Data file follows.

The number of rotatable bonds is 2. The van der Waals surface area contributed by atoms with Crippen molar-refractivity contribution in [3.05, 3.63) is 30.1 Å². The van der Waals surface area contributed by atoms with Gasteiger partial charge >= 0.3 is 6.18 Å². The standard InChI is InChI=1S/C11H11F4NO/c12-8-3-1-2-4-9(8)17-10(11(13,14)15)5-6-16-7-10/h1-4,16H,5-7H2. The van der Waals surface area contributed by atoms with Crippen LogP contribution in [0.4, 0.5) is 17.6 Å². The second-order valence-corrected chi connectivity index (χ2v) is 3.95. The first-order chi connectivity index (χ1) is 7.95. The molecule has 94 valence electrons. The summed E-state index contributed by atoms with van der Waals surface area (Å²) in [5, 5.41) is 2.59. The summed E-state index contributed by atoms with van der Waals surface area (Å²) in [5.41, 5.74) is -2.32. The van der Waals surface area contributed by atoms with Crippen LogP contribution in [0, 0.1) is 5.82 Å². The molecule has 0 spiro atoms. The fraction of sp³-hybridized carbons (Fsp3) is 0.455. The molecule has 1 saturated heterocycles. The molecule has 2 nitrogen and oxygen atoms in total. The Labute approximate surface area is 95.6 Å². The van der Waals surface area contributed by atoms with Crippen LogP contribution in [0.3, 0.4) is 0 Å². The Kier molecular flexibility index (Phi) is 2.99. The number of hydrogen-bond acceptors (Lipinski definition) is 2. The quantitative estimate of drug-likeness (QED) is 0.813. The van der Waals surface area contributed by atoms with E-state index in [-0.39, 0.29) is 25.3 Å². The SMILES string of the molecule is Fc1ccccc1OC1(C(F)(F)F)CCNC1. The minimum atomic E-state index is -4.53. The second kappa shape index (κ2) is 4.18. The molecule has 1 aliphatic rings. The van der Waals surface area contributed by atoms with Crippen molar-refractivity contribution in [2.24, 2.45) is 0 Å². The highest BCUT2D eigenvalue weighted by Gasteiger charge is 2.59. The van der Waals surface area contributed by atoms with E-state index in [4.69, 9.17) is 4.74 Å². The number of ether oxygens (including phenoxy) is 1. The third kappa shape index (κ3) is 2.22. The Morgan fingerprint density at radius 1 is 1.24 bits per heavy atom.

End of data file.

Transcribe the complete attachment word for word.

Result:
The number of rotatable bonds is 2. The van der Waals surface area contributed by atoms with Crippen molar-refractivity contribution in [3.05, 3.63) is 30.1 Å². The van der Waals surface area contributed by atoms with Gasteiger partial charge >= 0.3 is 6.18 Å². The standard InChI is InChI=1S/C11H11F4NO/c12-8-3-1-2-4-9(8)17-10(11(13,14)15)5-6-16-7-10/h1-4,16H,5-7H2. The van der Waals surface area contributed by atoms with Crippen LogP contribution in [0.4, 0.5) is 17.6 Å². The second-order valence-corrected chi connectivity index (χ2v) is 3.95. The first-order chi connectivity index (χ1) is 7.95. The molecule has 94 valence electrons. The summed E-state index contributed by atoms with van der Waals surface area (Å²) in [5, 5.41) is 2.59. The summed E-state index contributed by atoms with van der Waals surface area (Å²) in [5.41, 5.74) is -2.32. The van der Waals surface area contributed by atoms with Crippen LogP contribution in [0, 0.1) is 5.82 Å². The molecule has 0 spiro atoms. The fraction of sp³-hybridized carbons (Fsp3) is 0.455. The molecule has 1 saturated heterocycles. The molecule has 2 nitrogen and oxygen atoms in total. The Labute approximate surface area is 95.6 Å². The van der Waals surface area contributed by atoms with Crippen LogP contribution in [0.3, 0.4) is 0 Å². The Kier molecular flexibility index (Phi) is 2.99. The number of hydrogen-bond acceptors (Lipinski definition) is 2. The quantitative estimate of drug-likeness (QED) is 0.813. The van der Waals surface area contributed by atoms with E-state index in [-0.39, 0.29) is 25.3 Å². The SMILES string of the molecule is Fc1ccccc1OC1(C(F)(F)F)CCNC1. The minimum atomic E-state index is -4.53. The second kappa shape index (κ2) is 4.18. The molecule has 1 aliphatic rings. The van der Waals surface area contributed by atoms with Crippen molar-refractivity contribution in [2.24, 2.45) is 0 Å². The highest BCUT2D eigenvalue weighted by Gasteiger charge is 2.59. The van der Waals surface area contributed by atoms with E-state index in [4.69, 9.17) is 4.74 Å². The number of ether oxygens (including phenoxy) is 1. The third kappa shape index (κ3) is 2.22. The Morgan fingerprint density at radius 1 is 1.24 bits per heavy atom.